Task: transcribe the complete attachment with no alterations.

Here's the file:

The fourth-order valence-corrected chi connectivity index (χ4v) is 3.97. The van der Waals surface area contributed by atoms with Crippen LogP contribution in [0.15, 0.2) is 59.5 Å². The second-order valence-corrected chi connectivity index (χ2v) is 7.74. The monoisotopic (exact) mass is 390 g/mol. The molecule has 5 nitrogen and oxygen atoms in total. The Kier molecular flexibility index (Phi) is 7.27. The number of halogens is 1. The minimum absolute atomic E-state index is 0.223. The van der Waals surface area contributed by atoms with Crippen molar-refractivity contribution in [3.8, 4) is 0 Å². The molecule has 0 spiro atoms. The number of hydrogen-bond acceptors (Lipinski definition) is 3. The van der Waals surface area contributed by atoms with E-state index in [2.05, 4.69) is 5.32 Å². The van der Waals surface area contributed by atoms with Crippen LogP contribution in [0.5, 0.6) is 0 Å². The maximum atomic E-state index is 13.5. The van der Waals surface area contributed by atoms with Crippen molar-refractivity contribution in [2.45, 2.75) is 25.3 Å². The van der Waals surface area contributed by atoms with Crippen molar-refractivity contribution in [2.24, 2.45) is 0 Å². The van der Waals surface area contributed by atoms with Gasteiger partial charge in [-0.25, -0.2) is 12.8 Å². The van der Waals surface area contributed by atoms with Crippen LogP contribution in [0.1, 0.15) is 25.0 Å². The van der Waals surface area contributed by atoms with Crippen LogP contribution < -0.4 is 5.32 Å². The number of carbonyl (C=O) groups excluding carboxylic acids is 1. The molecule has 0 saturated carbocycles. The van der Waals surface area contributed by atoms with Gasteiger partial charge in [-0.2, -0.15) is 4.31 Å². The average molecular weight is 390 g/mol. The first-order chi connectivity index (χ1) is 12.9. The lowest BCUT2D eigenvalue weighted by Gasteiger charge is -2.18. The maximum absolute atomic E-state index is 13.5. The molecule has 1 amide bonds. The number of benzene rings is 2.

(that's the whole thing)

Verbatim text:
The fourth-order valence-corrected chi connectivity index (χ4v) is 3.97. The van der Waals surface area contributed by atoms with Crippen LogP contribution in [0.15, 0.2) is 59.5 Å². The second-order valence-corrected chi connectivity index (χ2v) is 7.74. The monoisotopic (exact) mass is 390 g/mol. The molecule has 5 nitrogen and oxygen atoms in total. The Kier molecular flexibility index (Phi) is 7.27. The number of halogens is 1. The minimum absolute atomic E-state index is 0.223. The van der Waals surface area contributed by atoms with Crippen molar-refractivity contribution in [3.8, 4) is 0 Å². The molecule has 0 spiro atoms. The number of hydrogen-bond acceptors (Lipinski definition) is 3. The van der Waals surface area contributed by atoms with E-state index in [2.05, 4.69) is 5.32 Å². The van der Waals surface area contributed by atoms with Crippen LogP contribution in [0.5, 0.6) is 0 Å². The maximum atomic E-state index is 13.5. The van der Waals surface area contributed by atoms with Crippen molar-refractivity contribution in [2.45, 2.75) is 25.3 Å². The van der Waals surface area contributed by atoms with Crippen molar-refractivity contribution in [2.24, 2.45) is 0 Å². The van der Waals surface area contributed by atoms with Gasteiger partial charge in [-0.25, -0.2) is 12.8 Å². The van der Waals surface area contributed by atoms with Crippen LogP contribution in [0.1, 0.15) is 25.0 Å². The van der Waals surface area contributed by atoms with Crippen LogP contribution < -0.4 is 5.32 Å². The number of carbonyl (C=O) groups excluding carboxylic acids is 1. The molecule has 0 saturated carbocycles. The van der Waals surface area contributed by atoms with Gasteiger partial charge in [-0.2, -0.15) is 4.31 Å². The average molecular weight is 390 g/mol. The first-order chi connectivity index (χ1) is 12.9. The lowest BCUT2D eigenvalue weighted by Gasteiger charge is -2.18. The maximum absolute atomic E-state index is 13.5. The molecule has 1 amide bonds. The number of benzene rings is 2.